The Peary-MacMillan Arctic Museum Reopens with Three New ExhibitionsBy Bowdoin News
Iñuit Qiñiġaaŋi: Contemporary Inuit Photography, curated by Iñupiat photographer Brian Adams, includes his works and those of four other artists and is meant to dismantle preconceptions and stereotypes of the Arctic as desolate, forbidding, and dangerous.
The photos address a range of topics, from troubling colonial histories to everyday activities taking place against backdrops of remarkable beauty and urban and rural built environments.
Andy Platt, a member of the Bowdoin College Class of 1966, and Carolyn Platt funded the purchase of the thirty prints that constitute the founding collection of contemporary Inuit photographs. The photography exhibit was made possible by donations from the Platts and the Rebecca Rowe ’97 Fund for Arctic Studies.
In addition to contemporary Inuit photography, a second exhibition, Collections and Recollections: Objects and the Stories They Tell, shares stories of how the museum's collection has developed over the years.
"It starts with old favorites from the MacMillan and Peary years but then looks at how the collection has grown," said Genevieve LeMoine, the museum’s curator and registrar, referring to Donald B. MacMillan and Robert E. Peary, both Bowdoin alumni and renowned Arctic explorers who supplied many of the museum's 41,000 objects.
“Collections and Recollections is interesting because it documents the way our collecting has changed and how museums in general have changed over the years, as people's perceptions of what should be collected and the stories we want to tell are changing," LeMoine said.
A third exhibition, At Home in the North, explores historical and modern-day Inuit life, examining “the resilience of contemporary Inuit communities and the struggles they’re facing as they try to overcome the challenges of colonialism and climate change,” said LeMoine.
From the sledge that carried Peary to the North Pole in 1909 to a SmartBUOY that tells contemporary Inuit travelers if the sea ice is safe, the exhibition examines life in the Arctic historically and today.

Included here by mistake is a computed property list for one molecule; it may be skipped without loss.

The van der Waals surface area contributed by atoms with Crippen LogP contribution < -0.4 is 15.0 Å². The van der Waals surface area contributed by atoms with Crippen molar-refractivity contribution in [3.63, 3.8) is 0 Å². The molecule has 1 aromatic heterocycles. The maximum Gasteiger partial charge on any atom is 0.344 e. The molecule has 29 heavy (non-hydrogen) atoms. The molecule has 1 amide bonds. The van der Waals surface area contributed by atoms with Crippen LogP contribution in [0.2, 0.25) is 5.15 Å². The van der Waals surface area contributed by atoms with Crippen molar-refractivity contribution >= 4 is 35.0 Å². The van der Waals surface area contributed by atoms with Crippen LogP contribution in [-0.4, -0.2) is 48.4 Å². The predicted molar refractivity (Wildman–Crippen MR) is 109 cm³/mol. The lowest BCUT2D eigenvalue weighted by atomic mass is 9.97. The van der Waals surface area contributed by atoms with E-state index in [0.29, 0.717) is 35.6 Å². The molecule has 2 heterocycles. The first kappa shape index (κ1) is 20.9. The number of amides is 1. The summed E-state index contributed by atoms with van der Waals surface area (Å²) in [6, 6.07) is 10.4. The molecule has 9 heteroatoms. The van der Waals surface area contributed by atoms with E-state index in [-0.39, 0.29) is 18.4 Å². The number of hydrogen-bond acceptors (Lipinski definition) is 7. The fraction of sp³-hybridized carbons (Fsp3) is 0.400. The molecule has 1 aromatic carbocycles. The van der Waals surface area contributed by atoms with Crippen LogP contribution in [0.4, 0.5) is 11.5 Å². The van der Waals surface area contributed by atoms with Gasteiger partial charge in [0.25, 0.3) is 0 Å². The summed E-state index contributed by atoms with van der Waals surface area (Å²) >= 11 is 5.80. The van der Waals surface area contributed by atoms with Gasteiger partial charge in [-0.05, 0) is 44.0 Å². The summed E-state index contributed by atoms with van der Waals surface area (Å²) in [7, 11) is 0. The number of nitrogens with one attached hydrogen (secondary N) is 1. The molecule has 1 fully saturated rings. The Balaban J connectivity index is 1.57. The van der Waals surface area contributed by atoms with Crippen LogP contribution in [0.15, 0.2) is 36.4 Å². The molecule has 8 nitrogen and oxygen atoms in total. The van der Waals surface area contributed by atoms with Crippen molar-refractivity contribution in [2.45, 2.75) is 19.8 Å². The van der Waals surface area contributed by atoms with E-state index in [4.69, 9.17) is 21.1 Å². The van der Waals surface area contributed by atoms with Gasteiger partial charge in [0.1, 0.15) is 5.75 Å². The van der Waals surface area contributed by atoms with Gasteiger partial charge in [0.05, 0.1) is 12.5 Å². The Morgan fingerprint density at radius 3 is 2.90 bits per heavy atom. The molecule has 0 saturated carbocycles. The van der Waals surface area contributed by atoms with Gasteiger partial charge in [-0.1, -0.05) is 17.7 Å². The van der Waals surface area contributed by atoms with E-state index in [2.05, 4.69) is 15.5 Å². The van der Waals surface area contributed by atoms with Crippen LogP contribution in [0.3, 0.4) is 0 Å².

At Home in the North also reflects the open-minded attitude of Peary, who recognized that the North was a hospitable home for many skillful and knowledgeable people.
"He succeeded [in his Arctic travels] because he saw that there were people living there quite successfully, and he realized that if he learned from them how to live like them, he would do fine," she said.
About the John and Lile Gibbons Center for Arctic Studies
The Gibbons Center provides a striking new home for the Peary-MacMillan Arctic Museum, for both its exhibition space and its environmentally controlled storage needs, and for the Arctic Studies Program. The building, described by some as resembling an iceberg, includes archeology research and teaching labs, a classroom, and offices for museum staff.
The completion of the Gibbons Center and Barry Mills Hall beside it marks a significant milestone in the development of a sustainable construction industry in Maine.
The two buildings are the first commercial construction project in the state of Maine to use mass timber, a pioneering wood-based product, as its primary load-bearing material—a fact celebrated by industry professionals and observers.
“From the College’s commitment to carbon neutrality, to its location among a grove of pine trees to the timber-rich history of Maine, the project setting seemed well-suited for a mass timber structure,” wrote Lauren Piepho, PE, a structural engineer at HGA—the lead architecture and engineering firm on the project—in the case study, “Furthering Mass Timber Construction,” published with construction partner Consigli, Inc. in July 2022.
Location and Hours
The John and Lile Gibbons Center for Arctic Studies, 10 Polar Loop, is located at the corner of Sills Drive and College Street.
The Peary-MacMillan Arctic Museum is open Tuesday through Saturday, 10:00 a.m.–5:00 p.m., and Sunday 1:00 p.m.–5:00 p.m.
Parking is available at the Coffin Street parking lot.
Read also Dedication of Gibbons Center Opens New Era for Arctic Studies at Bowdoin and learn how the museum moved some of its prized exhibits from storage to the new space.